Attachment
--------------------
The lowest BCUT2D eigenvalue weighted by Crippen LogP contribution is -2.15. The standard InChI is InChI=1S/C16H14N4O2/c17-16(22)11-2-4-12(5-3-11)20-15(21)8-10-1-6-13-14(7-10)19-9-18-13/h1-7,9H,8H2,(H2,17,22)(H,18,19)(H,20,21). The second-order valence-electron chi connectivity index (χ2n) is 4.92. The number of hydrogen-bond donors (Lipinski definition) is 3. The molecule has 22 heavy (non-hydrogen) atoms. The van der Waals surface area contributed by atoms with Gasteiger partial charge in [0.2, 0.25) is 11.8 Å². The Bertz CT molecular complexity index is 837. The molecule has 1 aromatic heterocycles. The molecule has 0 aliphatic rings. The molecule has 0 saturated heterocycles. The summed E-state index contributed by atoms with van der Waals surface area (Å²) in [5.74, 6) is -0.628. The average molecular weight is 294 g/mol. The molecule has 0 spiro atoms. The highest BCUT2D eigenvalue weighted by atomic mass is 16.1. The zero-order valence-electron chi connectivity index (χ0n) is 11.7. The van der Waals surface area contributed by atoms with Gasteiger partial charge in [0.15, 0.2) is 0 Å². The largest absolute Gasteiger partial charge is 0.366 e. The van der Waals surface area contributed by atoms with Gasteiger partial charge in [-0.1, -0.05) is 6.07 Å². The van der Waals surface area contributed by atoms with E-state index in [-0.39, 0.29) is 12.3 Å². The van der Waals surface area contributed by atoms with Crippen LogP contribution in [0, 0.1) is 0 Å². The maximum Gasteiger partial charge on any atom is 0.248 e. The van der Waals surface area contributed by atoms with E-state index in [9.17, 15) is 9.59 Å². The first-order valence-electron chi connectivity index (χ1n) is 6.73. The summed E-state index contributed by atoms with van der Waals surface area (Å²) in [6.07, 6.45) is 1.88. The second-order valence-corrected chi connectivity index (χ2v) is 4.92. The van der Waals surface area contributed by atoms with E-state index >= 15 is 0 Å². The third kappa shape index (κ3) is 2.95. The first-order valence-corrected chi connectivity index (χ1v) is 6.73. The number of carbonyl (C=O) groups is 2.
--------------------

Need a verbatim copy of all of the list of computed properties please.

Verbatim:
The lowest BCUT2D eigenvalue weighted by Crippen LogP contribution is -2.15. The standard InChI is InChI=1S/C16H14N4O2/c17-16(22)11-2-4-12(5-3-11)20-15(21)8-10-1-6-13-14(7-10)19-9-18-13/h1-7,9H,8H2,(H2,17,22)(H,18,19)(H,20,21). The second-order valence-electron chi connectivity index (χ2n) is 4.92. The number of hydrogen-bond donors (Lipinski definition) is 3. The molecule has 22 heavy (non-hydrogen) atoms. The van der Waals surface area contributed by atoms with Gasteiger partial charge in [0.2, 0.25) is 11.8 Å². The Bertz CT molecular complexity index is 837. The molecule has 1 aromatic heterocycles. The molecule has 0 aliphatic rings. The molecule has 0 saturated heterocycles. The summed E-state index contributed by atoms with van der Waals surface area (Å²) in [5.74, 6) is -0.628. The average molecular weight is 294 g/mol. The molecule has 0 spiro atoms. The highest BCUT2D eigenvalue weighted by atomic mass is 16.1. The zero-order valence-electron chi connectivity index (χ0n) is 11.7. The van der Waals surface area contributed by atoms with Gasteiger partial charge in [0.15, 0.2) is 0 Å². The largest absolute Gasteiger partial charge is 0.366 e. The van der Waals surface area contributed by atoms with Gasteiger partial charge in [-0.1, -0.05) is 6.07 Å². The van der Waals surface area contributed by atoms with E-state index in [-0.39, 0.29) is 12.3 Å². The van der Waals surface area contributed by atoms with Crippen LogP contribution in [0, 0.1) is 0 Å². The maximum Gasteiger partial charge on any atom is 0.248 e. The van der Waals surface area contributed by atoms with E-state index in [9.17, 15) is 9.59 Å². The first-order valence-electron chi connectivity index (χ1n) is 6.73. The summed E-state index contributed by atoms with van der Waals surface area (Å²) in [6.07, 6.45) is 1.88. The second-order valence-corrected chi connectivity index (χ2v) is 4.92. The van der Waals surface area contributed by atoms with E-state index >= 15 is 0 Å². The third kappa shape index (κ3) is 2.95. The first-order valence-corrected chi connectivity index (χ1v) is 6.73. The number of carbonyl (C=O) groups is 2.